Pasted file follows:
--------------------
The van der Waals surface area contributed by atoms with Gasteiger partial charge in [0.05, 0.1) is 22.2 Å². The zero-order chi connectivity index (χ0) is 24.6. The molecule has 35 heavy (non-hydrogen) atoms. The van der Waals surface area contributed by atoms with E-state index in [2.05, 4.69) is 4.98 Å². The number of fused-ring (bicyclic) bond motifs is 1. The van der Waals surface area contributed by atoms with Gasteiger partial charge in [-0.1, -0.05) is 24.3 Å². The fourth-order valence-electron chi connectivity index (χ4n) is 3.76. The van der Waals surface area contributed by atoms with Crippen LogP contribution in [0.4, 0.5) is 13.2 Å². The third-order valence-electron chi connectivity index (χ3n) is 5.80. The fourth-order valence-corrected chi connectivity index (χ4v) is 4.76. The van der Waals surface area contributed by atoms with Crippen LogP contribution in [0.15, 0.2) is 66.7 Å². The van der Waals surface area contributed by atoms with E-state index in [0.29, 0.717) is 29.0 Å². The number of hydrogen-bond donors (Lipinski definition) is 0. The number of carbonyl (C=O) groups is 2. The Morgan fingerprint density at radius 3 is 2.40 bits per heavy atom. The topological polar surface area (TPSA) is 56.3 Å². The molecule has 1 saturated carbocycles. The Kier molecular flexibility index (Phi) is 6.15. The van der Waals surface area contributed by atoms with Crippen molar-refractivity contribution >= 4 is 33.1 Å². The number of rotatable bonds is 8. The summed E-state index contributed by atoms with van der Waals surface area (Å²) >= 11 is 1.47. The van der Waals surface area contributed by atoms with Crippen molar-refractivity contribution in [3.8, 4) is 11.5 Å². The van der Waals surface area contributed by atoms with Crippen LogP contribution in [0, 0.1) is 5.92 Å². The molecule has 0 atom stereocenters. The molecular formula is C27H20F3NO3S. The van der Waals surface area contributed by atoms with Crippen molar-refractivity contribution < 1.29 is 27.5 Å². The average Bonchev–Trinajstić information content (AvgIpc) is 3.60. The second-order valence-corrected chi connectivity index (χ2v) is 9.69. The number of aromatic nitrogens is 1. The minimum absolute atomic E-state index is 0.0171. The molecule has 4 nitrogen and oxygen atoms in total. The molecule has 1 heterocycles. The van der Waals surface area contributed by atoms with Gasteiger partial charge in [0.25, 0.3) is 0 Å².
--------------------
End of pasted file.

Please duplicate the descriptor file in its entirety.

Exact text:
The van der Waals surface area contributed by atoms with Gasteiger partial charge in [0.05, 0.1) is 22.2 Å². The zero-order chi connectivity index (χ0) is 24.6. The molecule has 35 heavy (non-hydrogen) atoms. The van der Waals surface area contributed by atoms with E-state index in [2.05, 4.69) is 4.98 Å². The number of fused-ring (bicyclic) bond motifs is 1. The van der Waals surface area contributed by atoms with Gasteiger partial charge in [-0.1, -0.05) is 24.3 Å². The fourth-order valence-electron chi connectivity index (χ4n) is 3.76. The van der Waals surface area contributed by atoms with Crippen LogP contribution in [0.4, 0.5) is 13.2 Å². The third-order valence-electron chi connectivity index (χ3n) is 5.80. The fourth-order valence-corrected chi connectivity index (χ4v) is 4.76. The van der Waals surface area contributed by atoms with Crippen LogP contribution in [0.15, 0.2) is 66.7 Å². The van der Waals surface area contributed by atoms with E-state index in [0.29, 0.717) is 29.0 Å². The number of hydrogen-bond donors (Lipinski definition) is 0. The number of carbonyl (C=O) groups is 2. The Morgan fingerprint density at radius 3 is 2.40 bits per heavy atom. The topological polar surface area (TPSA) is 56.3 Å². The molecule has 1 saturated carbocycles. The Kier molecular flexibility index (Phi) is 6.15. The van der Waals surface area contributed by atoms with Crippen molar-refractivity contribution >= 4 is 33.1 Å². The number of rotatable bonds is 8. The summed E-state index contributed by atoms with van der Waals surface area (Å²) >= 11 is 1.47. The van der Waals surface area contributed by atoms with Crippen molar-refractivity contribution in [3.8, 4) is 11.5 Å². The van der Waals surface area contributed by atoms with Crippen LogP contribution in [0, 0.1) is 5.92 Å². The molecule has 0 atom stereocenters. The molecular formula is C27H20F3NO3S. The van der Waals surface area contributed by atoms with Crippen molar-refractivity contribution < 1.29 is 27.5 Å². The average Bonchev–Trinajstić information content (AvgIpc) is 3.60. The second-order valence-corrected chi connectivity index (χ2v) is 9.69. The number of aromatic nitrogens is 1. The minimum absolute atomic E-state index is 0.0171. The molecule has 4 nitrogen and oxygen atoms in total. The molecule has 1 heterocycles. The van der Waals surface area contributed by atoms with Gasteiger partial charge in [0.25, 0.3) is 0 Å².